i hope I don’t sound like I’m standing on a moral high-ground, but Reid’s words are a good grounding block for me

My sister , Jane ,pops in and out of my head all the time .

She taught me a lot . Made me howl with laughter , made me be the whole of The Von Trapp Family singers / a convent in Austria /a goat-herd , tested my patience and I believe is the reason ( for a fat lump that I am ) that I have so much energy .

When someone cannot move , let alone scratch their nose , tweek their toes , stop that bee from buzzing round their head …you learn a) to listen to the intercom b) NEVER say you feel tired c) try and make their life as positive experience as it can possibly be .

Anyway , why I’m talking about Jane is because I read a review of Melanie Reid’s memoir ‘The World I fell Out Of ‘. Like Jane, she is tetraplegic as a result of a riding accident – which in fact is unlike Jane, who never went on a horse in her life ,but was Achondroplasiac ,and if that wasn’t hard enough developed Syringomyelia, a rare disorder in which a fluid-filled cyst formed within her spinal cord rendering her paralysed from the chin down . How bloody awful.

I’ve followed Melanie’s columns in The Times .She is very honest and tells us that ‘ paralysis takes it’s victims hostage until they feel little more than vacuum-packed lumps of flesh,inert and helpless within their own bodies’ . Jane used to describe her body as being ‘trapped in a suit of armour that is 2 sizes too small’ .It used to break my heart .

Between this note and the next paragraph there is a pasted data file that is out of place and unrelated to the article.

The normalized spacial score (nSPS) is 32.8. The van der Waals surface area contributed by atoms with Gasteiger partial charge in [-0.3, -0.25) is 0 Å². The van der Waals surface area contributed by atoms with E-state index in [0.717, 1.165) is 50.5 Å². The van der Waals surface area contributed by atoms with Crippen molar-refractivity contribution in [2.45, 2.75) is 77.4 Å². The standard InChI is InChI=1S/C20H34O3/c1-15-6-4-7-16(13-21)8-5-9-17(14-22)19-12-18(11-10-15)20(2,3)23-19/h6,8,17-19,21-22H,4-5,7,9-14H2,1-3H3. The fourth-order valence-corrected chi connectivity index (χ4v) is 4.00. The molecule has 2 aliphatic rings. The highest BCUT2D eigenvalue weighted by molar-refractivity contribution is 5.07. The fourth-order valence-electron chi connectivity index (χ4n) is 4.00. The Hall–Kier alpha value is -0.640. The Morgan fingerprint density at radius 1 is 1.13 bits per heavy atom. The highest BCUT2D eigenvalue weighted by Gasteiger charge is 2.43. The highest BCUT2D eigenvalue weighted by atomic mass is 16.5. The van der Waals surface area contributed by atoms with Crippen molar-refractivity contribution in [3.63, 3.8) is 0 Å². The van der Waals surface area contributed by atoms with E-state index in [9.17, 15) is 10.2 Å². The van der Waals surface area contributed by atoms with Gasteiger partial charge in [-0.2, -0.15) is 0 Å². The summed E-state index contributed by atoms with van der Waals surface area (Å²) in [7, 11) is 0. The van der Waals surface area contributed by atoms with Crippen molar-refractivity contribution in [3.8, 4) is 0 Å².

Melanie says her book is a plea to those living with well-functioning bodies to be aware of what they have .To love themselves and relish their ability to dance, run , go to the lavatory without help. With serious disability can come wisdom and perspective,and Reid passionately urges fellow women to set aside their self-loathing and get out there and live

5 Replies to “i hope I don’t sound like I’m standing on a moral high-ground, but Reid’s words are a good grounding block for me”

  1. My mom had MS and I do remember complaining when she asked me to pop up to the shops (10 minutes walk) and saying how she would love to be able to walk there herself. Her condition was nowhere near as severe as Jane’s, and I know that when she went to her handicapped groups (shopping trips, days out-she loved them-I used to go and push her-we had great fun) she felt very sad for those whose situations were more severe. Why is it that most of us have to experience sadness/illness to make the most of what we have? It seems to be the human condition.

  2. I remember Jane talking about Paralympians .She used to say if they can throw a javelin/ dive into a pool , play wheelchair basketball etc – then they’re not disabled.
    may an argument was had around the table …..
    I guess it’s all relative

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